ANA’s Open Letter to Publishers Cites Research, Audit Concerns

The Association of National Advertisers Directory Committee has used a very public method to challenge North American Yellow Pages publishers to do more on research and transparency. The committee issued an “open letter” today urging directory publishers to expand syndicated usage research, commit to audit circulation, end directory extensions, and stop the “forced bundling” of primary and companion directories. The ANA Telephone Directory committee is made up of a who’s who of large national Yellow Pages advertisers, among them ServiceMaster, Allstate, Ford, Enterprise and Domino’s Pizza.

Many of the issues the ANA raised in the open letter are perennial complaints that national advertisers have about directory publishers. And many of the gripes are legitimate. We agree that Yellow Pages needs to be seen as a medium that is measured and accountable. What seems new is the use of an open letter and press release, clearly intending to shame publishers into taking action on their agenda.

However, not all the arguments the ANA uses hold water. For example, the ANA compares directory extensions to a magazine publisher failing to publish an issue and billing the advertiser anyway. While we won’t offer a blanket defense of extensions, this argument ignores the basic differences in the roles the two media play. A directory that sits in the home an extra month is still a useful resource for the homeowner when the washing machine breaks down. A magazine tends to be much more perishable.

We believe syndicated research plays an important role in helping advertisers decide among competing players. However, the real momentum in research should involve more precise call measurement and ROI data. Similarly, calling for circulation audits strikes us as fighting last year’s war. Certainly, publishers should audit their distribution (a more accurate term than circulation), but the ultimate measures of value have to be the number of calls the publishers can generate across all distribution channels — print, online and mobile — and ROI.

The ANA represents a significant portion of Yellow Pages advertising, and its issues need to be heard. However, its open letter might have had more impact had it acknowledged how measurement is changing — from establishing usage share to measuring actual calls and clicks.

This Post Has One Comment

  1. David Glazer

    Perhaps national advertisers are unaware of one of the best kept secrets in the Yellow Pages
    industry. An independent, comprehensive syndicated Yellow Pages ratings service has existed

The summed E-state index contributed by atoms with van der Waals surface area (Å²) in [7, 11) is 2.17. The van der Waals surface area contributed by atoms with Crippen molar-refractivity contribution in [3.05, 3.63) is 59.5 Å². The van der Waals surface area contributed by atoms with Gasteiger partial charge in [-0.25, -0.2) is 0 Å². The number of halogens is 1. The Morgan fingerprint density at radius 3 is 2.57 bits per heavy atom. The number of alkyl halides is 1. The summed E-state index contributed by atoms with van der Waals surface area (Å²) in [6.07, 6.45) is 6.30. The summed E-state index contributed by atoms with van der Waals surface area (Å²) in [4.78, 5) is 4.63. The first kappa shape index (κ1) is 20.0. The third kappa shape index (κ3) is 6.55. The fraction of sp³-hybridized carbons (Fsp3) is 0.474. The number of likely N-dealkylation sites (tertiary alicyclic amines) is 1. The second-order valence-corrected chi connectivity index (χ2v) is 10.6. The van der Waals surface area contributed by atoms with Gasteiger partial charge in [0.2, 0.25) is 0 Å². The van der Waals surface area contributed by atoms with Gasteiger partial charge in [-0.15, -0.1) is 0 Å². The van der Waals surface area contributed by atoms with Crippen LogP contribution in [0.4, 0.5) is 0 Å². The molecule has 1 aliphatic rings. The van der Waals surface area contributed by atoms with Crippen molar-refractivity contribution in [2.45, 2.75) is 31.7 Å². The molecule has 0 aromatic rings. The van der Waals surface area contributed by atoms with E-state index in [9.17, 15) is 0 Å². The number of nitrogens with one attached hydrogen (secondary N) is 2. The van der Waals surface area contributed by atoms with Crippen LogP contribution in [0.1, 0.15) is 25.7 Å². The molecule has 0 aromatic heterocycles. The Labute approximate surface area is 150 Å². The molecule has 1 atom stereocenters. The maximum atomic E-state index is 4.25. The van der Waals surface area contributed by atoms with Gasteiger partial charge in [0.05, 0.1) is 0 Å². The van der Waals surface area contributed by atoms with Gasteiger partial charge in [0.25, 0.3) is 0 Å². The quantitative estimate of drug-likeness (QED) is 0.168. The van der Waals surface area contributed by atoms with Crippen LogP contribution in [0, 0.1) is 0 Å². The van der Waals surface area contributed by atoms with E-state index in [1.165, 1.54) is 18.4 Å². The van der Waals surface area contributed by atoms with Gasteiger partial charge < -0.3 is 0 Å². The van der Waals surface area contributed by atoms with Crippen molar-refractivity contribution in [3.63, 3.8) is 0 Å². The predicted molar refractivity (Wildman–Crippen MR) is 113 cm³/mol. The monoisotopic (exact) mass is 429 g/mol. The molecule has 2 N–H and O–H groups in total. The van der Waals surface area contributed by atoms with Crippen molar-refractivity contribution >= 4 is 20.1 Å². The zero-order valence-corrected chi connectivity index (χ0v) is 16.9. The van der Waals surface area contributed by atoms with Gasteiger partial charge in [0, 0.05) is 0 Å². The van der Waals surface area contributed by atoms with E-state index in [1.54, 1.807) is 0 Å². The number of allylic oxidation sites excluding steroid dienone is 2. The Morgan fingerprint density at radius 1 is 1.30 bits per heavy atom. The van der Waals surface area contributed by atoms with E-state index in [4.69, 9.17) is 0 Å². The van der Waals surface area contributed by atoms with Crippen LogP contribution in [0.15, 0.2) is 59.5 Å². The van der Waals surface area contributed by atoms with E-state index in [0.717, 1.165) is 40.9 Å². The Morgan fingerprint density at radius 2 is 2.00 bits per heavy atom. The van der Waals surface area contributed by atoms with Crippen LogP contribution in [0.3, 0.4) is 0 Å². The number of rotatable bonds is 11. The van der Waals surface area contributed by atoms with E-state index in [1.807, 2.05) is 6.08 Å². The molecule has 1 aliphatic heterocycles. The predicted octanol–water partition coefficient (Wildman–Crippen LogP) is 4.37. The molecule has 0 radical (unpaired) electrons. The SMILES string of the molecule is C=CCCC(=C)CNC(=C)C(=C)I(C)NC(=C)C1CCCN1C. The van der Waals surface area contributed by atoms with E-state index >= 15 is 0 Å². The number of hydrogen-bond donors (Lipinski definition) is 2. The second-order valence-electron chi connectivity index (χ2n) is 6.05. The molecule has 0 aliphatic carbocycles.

since 2004. Directory Share Ratings (DSR) provides consumer usage measurement for all
    Yellow Pages directories and uses as its primary building block ZIP Code usage, the share of
    households within each of the 30,000 residential ZIP Codes that use each directory
    distributed within each ZIP Code. Thus, DSR usage can be measured for any advertiser’s
    unique market area by combining ZP Code usage ratings.

    DSR has noted a structural shift in directory usage during the past several years. Five
    years ago the average household received 3 directories; today they receive on average 5
    directories. The usage pie however remains constant at 100%. The inevitable conclusion,
    individual directories are no longer earning the large usage shares that they once enjoyed.

    We now see companion directories earning substantial usage shares, but at the cost to their
    affiliated core directories. We’ve seen independent directory publishers gain share through
    effective marketing programs. We’ve seen foreign language directories making inroads into
    the more traditional utility directory shares. We also see greater competition amongst the
    traditional utility companies as they extend distribution into competitors markets.

    What this means to all advertisers, both local and national, is that a static directory
    program will can only lead to receive fewer calls and a reduced ROI. The directory that
    enjoyed a 60% share rating and delivered 100 calls per month may now receive a 40% share
    and 66 calls. Where will the advertiser find those missing 34 calls? Only by expanding
    the reach of their ads can the advertiser hope to maintain or increase call volume.

    How can the advertiser determine reach? DSR is currently the only unbiased (read
    un-sponsored) usage ratings service available to all publishers, agencies and advertisers.
    Then why is DSR an industry secret? All stakeholders acknowledge that the Yellow Pages
    industry is in need of measurement and accountability. DSR provides the measurement that
    in turn can provide accountability to all advertisers.

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